Before selection of Francis, Vatican-based cardinals blocked reformers' choice
- Article by: DANIEL J. WAKIN
- New York Times
- March 14, 2013 - 9:29 PM
ROME – The choice of Cardinal Jorge Mario Bergoglio as pope was so surprising that the Italian bishops sent out an e-mail congratulating the wrong man. His profile was so low that he was barely mentioned by the feverish handicappers and Vaticanologists who make their living scrutinizing the Holy See. But the Argentine emerged from the conclave a swiftly anointed Pope Francis on Wednesday evening, barely 28 hours after it began.
While the workings of the conclave are secret, Bergoglio won the papacy, according to comments from cardinals, Vatican experts and leaks to Italian newspapers, in part because the Vatican-based cardinals protective of their bureaucracy snubbed the presumptive front-runner, and a favored candidate of reformers, Cardinal Angelo Scola.
That created an opening for a Latin American Jesuit whose attractive mix of piety, humility and administrative skills won over many cardinals, including those intent on addressing the Vatican’s recent troubles with corruption and disarray in the Vatican hierarchy, or Curia. Still, it remains to be seen how, and if, Francis will fulfill those hopes.
“By choosing Bergoglio, we chose someone who was not in the Curia system, because of his mission and his ministry,” Cardinal André Vingt-Trois, the archbishop of Paris, said at a news conference. “He is not part of the Italian system, but also at the same time, because of his culture and background, he was Italo-compatible. If there was a chance that someone could intervene with justice in this situation, he was the man who could do it best.”
Francis’ march to the papacy, to draw a rough analogy, began with the meetings of cardinals called congregations that occurred before the conclave. They function roughly like primary season in U.S. presidential elections. The cardinals all give speeches — some 150 this time — talk among themselves and size one another up.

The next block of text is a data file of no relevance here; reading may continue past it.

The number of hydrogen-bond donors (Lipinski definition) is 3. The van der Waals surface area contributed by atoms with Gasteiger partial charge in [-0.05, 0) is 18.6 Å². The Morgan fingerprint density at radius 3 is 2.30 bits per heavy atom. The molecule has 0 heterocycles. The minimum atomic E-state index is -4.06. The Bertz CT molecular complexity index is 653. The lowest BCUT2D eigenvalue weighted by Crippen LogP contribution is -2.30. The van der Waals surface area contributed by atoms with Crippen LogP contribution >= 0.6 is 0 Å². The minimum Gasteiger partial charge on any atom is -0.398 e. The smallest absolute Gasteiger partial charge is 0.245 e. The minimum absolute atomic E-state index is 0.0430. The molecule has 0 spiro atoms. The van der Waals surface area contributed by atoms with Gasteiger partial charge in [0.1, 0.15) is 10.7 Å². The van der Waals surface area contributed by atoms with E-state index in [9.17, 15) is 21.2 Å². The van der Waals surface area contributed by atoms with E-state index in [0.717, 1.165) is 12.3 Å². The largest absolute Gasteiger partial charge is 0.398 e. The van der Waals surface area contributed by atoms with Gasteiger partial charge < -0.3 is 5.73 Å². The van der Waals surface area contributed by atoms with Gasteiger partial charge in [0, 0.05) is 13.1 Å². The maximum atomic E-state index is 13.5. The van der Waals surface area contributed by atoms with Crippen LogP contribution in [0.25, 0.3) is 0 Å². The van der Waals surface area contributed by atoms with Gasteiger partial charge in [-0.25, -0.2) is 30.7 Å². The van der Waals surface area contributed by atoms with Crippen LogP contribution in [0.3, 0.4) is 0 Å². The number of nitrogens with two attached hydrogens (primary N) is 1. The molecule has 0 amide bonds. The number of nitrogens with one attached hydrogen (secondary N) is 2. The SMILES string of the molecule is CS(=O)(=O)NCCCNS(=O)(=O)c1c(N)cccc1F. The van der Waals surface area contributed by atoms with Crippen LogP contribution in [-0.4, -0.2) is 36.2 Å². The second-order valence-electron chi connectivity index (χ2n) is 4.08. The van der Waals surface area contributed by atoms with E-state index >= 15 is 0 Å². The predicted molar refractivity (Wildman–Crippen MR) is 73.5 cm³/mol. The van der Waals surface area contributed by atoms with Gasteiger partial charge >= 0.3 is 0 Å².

Bergoglio “talked about the need of the church to stay focused on her mission, the spiritual mission,” Cardinal Donald Wuerl, the archbishop of Washington, said in a briefing. “He always, always has a preferential option for the poor.”
At the same time, he kept a low profile ahead of the conclave. Giving the appearance of holding oneself out as a possible pope is one of the worst political mistakes ahead of a conclave, and he avoided it. He may have had good reason, given his prominent place in the last conclave, in 2005.
The most authoritative accounts of that election suggest Bergoglio garnered the second-most votes to Cardinal Joseph Ratzinger in the penultimate round. Then, at lunch, he was said to have thrown his votes to Ratzinger, who was quickly elected Benedict XVI. Some accounts suggest he did not want to be pope; others, that he knew he did not have a chance of winning.
It is difficult to know whether his role in the last conclave had an effect on the thinking of his fellow cardinals this week, 47 of whom took part in the 2005 balloting. An unwritten rule holds that a second-place finisher should not be chosen pope because it could be seen as a slight to the previous pope. But Benedict’s resignation at 85, the first of a pope in 598 years, may have changed that thinking.
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